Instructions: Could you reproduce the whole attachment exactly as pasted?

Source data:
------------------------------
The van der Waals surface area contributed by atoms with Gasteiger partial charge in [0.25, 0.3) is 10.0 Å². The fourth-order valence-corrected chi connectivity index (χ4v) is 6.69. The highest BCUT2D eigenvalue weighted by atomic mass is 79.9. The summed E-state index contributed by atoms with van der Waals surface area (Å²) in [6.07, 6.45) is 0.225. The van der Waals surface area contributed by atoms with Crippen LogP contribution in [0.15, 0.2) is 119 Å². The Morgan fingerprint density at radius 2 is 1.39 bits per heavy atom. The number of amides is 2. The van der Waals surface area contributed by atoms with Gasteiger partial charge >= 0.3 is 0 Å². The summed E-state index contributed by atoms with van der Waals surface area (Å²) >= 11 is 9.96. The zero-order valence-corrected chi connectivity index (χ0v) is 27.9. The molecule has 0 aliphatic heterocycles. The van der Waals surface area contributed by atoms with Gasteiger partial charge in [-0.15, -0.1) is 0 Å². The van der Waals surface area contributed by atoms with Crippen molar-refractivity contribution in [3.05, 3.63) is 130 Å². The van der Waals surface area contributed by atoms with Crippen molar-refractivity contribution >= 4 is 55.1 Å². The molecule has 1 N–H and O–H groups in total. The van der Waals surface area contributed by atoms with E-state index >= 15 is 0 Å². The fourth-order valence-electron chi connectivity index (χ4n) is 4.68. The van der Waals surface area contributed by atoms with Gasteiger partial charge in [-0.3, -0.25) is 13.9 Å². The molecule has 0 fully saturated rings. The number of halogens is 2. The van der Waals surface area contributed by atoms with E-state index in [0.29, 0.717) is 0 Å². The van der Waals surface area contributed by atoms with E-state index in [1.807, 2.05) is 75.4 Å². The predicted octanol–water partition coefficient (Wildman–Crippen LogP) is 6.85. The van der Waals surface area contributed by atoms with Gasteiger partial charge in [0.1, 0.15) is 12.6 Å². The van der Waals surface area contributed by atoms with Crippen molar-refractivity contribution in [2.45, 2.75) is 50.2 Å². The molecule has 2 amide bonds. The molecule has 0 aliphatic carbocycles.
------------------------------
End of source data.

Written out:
The van der Waals surface area contributed by atoms with Gasteiger partial charge in [0.25, 0.3) is 10.0 Å². The fourth-order valence-corrected chi connectivity index (χ4v) is 6.69. The highest BCUT2D eigenvalue weighted by atomic mass is 79.9. The summed E-state index contributed by atoms with van der Waals surface area (Å²) in [6.07, 6.45) is 0.225. The van der Waals surface area contributed by atoms with Crippen LogP contribution in [0.15, 0.2) is 119 Å². The Morgan fingerprint density at radius 2 is 1.39 bits per heavy atom. The number of amides is 2. The van der Waals surface area contributed by atoms with Gasteiger partial charge >= 0.3 is 0 Å². The summed E-state index contributed by atoms with van der Waals surface area (Å²) >= 11 is 9.96. The zero-order valence-corrected chi connectivity index (χ0v) is 27.9. The molecule has 0 aliphatic heterocycles. The van der Waals surface area contributed by atoms with Gasteiger partial charge in [-0.15, -0.1) is 0 Å². The van der Waals surface area contributed by atoms with Crippen molar-refractivity contribution in [3.05, 3.63) is 130 Å². The van der Waals surface area contributed by atoms with Crippen molar-refractivity contribution >= 4 is 55.1 Å². The molecule has 1 N–H and O–H groups in total. The van der Waals surface area contributed by atoms with E-state index >= 15 is 0 Å². The fourth-order valence-electron chi connectivity index (χ4n) is 4.68. The van der Waals surface area contributed by atoms with Gasteiger partial charge in [-0.3, -0.25) is 13.9 Å². The molecule has 0 fully saturated rings. The number of halogens is 2. The van der Waals surface area contributed by atoms with E-state index in [0.29, 0.717) is 0 Å². The van der Waals surface area contributed by atoms with E-state index in [1.807, 2.05) is 75.4 Å². The predicted octanol–water partition coefficient (Wildman–Crippen LogP) is 6.85. The van der Waals surface area contributed by atoms with Gasteiger partial charge in [0.1, 0.15) is 12.6 Å². The van der Waals surface area contributed by atoms with Crippen molar-refractivity contribution in [2.45, 2.75) is 50.2 Å². The molecule has 2 amide bonds. The molecule has 0 aliphatic carbocycles.